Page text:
forget that the drivers together with the passengers of their much-maligned vehicles in fact 
represent the thousands of visiting pedestrians that wish to enjoy the park, its programs, and 
Vehicles no longer pose the environmental menace of the past. As experts now contend, the rise 
in fuel-efficient technologies coupled with society’s transition to electric vehicles are diminishing 
environmental hazards, ushering in a steady decline in greenhouse gas emissions. 
Ultimately, banning vehicle access to High Park will have several negative consequences:
- Drivers will seek parking on neighbouring streets, causing distress for both the residents 
of the area and frustration for the aspiring visitors.
- City Hall will likely attempt to remedy a problem that it itself created by installing parking 
meters on these streets (once again financially burdening the wallets of Torontonians —
visitors and local residents alike).
- Visitors from southern Ontario and the GTA will eventually stop frequenting High Park.
- Eventually the sports, cultural, senior programs will suffer and nature lovers, picnic-goers, 
dog owners, as well as the visitors to the historic Grenadier Restaurant and the beloved 
Zoo will ALL decline.
- In short, you will have punished the very demographic that we need to make High Park
the welcoming and dynamic place it has always been.
We can already foresee the detrimental impact of denying visitors equal access to High Park:
• As of August of this year, the City is proposing to reduce the parking spaces in High Park 
by 60% from 562 to 227 which will have a negative effect on the High Park area in 
general. Visitor parking adjacent to the park is minimal, and parking on the local roads is 
already above capacity.
• West Road will lose 105 spots on the east side, leaving 0 parking spaces for the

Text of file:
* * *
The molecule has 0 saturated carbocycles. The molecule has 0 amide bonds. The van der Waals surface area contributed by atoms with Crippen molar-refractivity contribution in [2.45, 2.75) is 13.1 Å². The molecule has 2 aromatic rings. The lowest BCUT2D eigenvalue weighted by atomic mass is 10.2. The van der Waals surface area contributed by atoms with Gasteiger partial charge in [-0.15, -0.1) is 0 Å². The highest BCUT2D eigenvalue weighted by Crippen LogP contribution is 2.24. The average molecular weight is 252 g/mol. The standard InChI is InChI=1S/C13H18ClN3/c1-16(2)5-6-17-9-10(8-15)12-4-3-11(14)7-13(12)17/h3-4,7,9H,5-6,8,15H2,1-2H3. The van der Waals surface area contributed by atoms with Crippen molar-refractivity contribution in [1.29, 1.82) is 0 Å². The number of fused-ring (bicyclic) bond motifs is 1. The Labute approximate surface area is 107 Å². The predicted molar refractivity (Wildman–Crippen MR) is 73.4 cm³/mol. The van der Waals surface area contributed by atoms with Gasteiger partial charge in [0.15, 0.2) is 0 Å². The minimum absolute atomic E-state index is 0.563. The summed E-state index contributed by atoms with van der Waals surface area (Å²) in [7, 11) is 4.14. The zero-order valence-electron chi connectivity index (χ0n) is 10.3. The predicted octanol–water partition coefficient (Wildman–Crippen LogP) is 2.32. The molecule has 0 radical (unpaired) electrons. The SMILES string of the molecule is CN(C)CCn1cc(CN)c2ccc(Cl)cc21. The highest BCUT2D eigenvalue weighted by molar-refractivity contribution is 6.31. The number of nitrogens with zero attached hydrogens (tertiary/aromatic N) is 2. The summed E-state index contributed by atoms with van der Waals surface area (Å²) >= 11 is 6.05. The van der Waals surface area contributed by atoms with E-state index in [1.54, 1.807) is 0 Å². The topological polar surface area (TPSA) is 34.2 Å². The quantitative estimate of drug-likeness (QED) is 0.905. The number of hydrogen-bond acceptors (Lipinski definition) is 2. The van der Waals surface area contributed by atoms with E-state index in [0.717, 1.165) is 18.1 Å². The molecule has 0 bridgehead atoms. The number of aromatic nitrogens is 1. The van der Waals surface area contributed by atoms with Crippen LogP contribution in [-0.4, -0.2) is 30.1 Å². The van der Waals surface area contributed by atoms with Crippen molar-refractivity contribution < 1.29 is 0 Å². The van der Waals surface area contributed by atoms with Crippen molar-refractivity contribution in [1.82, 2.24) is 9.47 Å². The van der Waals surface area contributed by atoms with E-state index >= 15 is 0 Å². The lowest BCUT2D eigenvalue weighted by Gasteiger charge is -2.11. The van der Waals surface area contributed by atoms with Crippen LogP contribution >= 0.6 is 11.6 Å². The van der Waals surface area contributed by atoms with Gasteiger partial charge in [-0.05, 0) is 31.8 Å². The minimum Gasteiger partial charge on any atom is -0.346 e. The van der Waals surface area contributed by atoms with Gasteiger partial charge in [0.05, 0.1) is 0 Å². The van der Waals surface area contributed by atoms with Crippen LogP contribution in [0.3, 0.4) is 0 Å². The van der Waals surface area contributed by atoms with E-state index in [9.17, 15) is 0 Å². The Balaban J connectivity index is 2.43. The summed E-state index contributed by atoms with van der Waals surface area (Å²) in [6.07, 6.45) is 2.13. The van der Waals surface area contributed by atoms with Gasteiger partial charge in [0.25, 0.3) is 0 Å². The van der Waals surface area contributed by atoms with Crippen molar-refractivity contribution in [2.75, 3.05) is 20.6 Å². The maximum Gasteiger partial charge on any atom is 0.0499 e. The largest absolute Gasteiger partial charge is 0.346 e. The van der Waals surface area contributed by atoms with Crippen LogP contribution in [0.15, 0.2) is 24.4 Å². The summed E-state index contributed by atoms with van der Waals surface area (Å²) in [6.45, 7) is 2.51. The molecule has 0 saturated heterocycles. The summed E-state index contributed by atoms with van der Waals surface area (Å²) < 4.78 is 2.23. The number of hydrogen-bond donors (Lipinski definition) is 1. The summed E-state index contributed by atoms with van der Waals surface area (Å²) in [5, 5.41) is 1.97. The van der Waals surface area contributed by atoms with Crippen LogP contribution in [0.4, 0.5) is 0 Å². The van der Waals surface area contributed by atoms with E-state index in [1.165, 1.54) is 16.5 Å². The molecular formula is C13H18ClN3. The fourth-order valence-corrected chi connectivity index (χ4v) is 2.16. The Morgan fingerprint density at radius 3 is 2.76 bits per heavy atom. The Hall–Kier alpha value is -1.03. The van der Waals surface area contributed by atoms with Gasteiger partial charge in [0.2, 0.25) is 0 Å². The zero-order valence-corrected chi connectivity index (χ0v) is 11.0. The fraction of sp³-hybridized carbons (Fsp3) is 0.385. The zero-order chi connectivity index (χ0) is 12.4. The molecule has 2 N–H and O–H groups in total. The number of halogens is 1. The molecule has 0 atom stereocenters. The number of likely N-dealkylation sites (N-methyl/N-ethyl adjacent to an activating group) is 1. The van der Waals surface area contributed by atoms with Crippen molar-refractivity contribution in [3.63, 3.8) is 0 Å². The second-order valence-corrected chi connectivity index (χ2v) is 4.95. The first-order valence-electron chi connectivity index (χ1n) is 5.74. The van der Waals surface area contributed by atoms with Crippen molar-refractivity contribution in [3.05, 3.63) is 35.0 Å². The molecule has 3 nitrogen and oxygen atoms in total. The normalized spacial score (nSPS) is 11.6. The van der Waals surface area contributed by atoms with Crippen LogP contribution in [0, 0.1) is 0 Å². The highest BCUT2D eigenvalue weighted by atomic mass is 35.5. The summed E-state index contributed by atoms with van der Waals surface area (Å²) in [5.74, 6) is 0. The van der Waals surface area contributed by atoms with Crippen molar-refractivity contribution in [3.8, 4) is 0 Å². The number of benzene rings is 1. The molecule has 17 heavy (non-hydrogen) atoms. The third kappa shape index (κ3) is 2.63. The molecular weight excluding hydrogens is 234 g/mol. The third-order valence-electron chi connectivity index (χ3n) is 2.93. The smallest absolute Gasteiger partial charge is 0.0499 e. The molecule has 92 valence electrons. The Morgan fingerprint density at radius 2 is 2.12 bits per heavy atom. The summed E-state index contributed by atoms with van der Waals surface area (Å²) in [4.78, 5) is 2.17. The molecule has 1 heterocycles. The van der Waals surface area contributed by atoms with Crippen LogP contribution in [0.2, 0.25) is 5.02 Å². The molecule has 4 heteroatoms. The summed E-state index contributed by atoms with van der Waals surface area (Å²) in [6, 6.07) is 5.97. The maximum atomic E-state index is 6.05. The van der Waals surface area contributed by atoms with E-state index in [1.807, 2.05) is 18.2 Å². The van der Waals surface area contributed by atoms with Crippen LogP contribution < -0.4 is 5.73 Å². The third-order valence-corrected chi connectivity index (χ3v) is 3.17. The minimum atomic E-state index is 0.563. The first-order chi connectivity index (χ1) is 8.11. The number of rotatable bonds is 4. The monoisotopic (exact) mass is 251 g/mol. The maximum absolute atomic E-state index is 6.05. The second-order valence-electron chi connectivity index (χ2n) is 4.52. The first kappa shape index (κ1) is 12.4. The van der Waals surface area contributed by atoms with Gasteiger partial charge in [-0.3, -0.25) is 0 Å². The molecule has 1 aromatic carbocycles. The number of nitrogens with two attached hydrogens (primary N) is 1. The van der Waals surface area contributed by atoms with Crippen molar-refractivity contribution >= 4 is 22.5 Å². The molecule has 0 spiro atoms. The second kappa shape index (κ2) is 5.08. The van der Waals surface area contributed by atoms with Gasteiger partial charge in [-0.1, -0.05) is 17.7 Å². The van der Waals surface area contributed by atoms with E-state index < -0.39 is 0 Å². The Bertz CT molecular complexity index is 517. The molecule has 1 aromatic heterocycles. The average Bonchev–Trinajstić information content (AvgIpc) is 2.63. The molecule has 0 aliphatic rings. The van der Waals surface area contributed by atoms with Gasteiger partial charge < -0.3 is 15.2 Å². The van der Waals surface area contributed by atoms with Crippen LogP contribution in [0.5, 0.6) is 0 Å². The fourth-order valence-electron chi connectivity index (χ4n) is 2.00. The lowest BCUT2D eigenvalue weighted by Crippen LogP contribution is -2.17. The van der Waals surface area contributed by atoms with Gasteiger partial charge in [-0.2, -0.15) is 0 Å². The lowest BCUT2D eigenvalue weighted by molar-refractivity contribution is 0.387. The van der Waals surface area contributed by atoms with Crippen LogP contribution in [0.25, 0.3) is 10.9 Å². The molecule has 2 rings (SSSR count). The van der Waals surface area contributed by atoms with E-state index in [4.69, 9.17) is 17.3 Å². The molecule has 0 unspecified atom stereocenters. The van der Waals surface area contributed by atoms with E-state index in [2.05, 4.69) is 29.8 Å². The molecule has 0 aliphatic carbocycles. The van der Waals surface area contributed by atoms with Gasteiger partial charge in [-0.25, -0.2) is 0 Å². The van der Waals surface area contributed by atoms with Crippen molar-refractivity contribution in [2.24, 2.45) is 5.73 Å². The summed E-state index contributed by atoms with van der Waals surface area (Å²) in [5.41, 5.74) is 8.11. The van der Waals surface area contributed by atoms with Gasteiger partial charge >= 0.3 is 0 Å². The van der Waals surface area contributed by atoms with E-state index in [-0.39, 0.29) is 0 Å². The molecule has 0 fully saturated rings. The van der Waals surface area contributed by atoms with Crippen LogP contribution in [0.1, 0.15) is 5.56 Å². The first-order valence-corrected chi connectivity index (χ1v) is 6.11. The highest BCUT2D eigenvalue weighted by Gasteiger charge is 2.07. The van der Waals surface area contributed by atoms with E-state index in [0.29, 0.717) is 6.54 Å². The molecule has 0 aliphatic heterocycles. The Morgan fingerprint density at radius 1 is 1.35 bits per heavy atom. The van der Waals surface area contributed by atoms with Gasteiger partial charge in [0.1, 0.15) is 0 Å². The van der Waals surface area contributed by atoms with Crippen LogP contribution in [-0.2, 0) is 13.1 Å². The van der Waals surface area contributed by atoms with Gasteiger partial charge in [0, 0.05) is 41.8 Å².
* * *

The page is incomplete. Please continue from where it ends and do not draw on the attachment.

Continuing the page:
Playground, Splash Pad, sports fields and nature trails. Colborne Lodge Drive will lose 154 
spaces, all on the west side from Bloor to the Restaurant, leaving only 48 on the east side 
for those wishing to access the Allotment Gardens, the Dogs Off Leash area, pool, tennis 
courts, theatre as well as visitors who simply want to picnic, enjoy the gardens and 
• The Restaurant Parking area will be reduced from 130 to only 96 spots, the Zoo parking 
lot will be reduced from 73 to 62 and Spring Road will remain at 21. 
This represents a net loss of 335 spaces, leaving only 227 parking spaces for a regional park 
that hosts over a million visitors a year!
What punitive policy will follow next? Paid parking — which will further PUNISH current and 
future visitors who we should be attracting, rather than penalizing?
We appeal to you to keep the existing 562 parking spaces and increase parking for persons with 
disabilities and urge you NOT to ban visitor vehicle access in the future!
Let’s end this elitism! 
Let’s end the planned restrictions on vehicle access! 
Let’s stop punishing families, small children, seniors, out-of-town visitors, and those with 
mobility issues! 
Let’s embrace transparency, inclusion, and open access to High Park for all!
Yours respectfully,
Lisa Shymko
President, Ukrainian Canadian Women’s Association – Toronto Branch
Petro Schturyn
President, Ukrainian Canadian Congress – Toronto Branch
Taras Bahriy
President, Ukrainian Canadian Congress – Provincial Council
For more information, contact :
Lisa Shymko
Tel: 416-894-5518